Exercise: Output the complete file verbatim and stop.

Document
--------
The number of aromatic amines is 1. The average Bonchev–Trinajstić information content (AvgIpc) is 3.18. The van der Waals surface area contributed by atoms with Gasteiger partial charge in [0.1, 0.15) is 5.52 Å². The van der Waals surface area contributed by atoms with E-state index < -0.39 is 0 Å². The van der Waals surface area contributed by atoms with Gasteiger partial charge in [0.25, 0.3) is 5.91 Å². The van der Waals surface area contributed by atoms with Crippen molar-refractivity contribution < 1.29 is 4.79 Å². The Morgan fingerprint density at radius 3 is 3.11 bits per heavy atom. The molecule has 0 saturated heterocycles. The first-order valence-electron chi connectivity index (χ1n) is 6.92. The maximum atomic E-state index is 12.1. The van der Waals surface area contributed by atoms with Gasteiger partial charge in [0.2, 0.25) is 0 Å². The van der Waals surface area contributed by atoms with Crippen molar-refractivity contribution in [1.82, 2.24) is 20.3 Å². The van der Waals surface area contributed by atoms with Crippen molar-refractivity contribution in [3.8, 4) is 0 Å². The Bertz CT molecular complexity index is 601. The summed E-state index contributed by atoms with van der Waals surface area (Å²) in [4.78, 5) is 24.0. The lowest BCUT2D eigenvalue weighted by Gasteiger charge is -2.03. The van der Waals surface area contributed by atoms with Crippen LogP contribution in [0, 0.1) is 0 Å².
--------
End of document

The number of aromatic amines is 1. The average Bonchev–Trinajstić information content (AvgIpc) is 3.18. The van der Waals surface area contributed by atoms with Gasteiger partial charge in [0.1, 0.15) is 5.52 Å². The van der Waals surface area contributed by atoms with E-state index < -0.39 is 0 Å². The van der Waals surface area contributed by atoms with Gasteiger partial charge in [0.25, 0.3) is 5.91 Å². The van der Waals surface area contributed by atoms with Crippen molar-refractivity contribution < 1.29 is 4.79 Å². The Morgan fingerprint density at radius 3 is 3.11 bits per heavy atom. The molecule has 0 saturated heterocycles. The first-order valence-electron chi connectivity index (χ1n) is 6.92. The maximum atomic E-state index is 12.1. The van der Waals surface area contributed by atoms with Gasteiger partial charge in [0.2, 0.25) is 0 Å². The van der Waals surface area contributed by atoms with Crippen molar-refractivity contribution in [1.82, 2.24) is 20.3 Å². The van der Waals surface area contributed by atoms with Crippen molar-refractivity contribution in [3.8, 4) is 0 Å². The Bertz CT molecular complexity index is 601. The summed E-state index contributed by atoms with van der Waals surface area (Å²) in [4.78, 5) is 24.0. The lowest BCUT2D eigenvalue weighted by Gasteiger charge is -2.03. The van der Waals surface area contributed by atoms with Crippen LogP contribution in [0, 0.1) is 0 Å².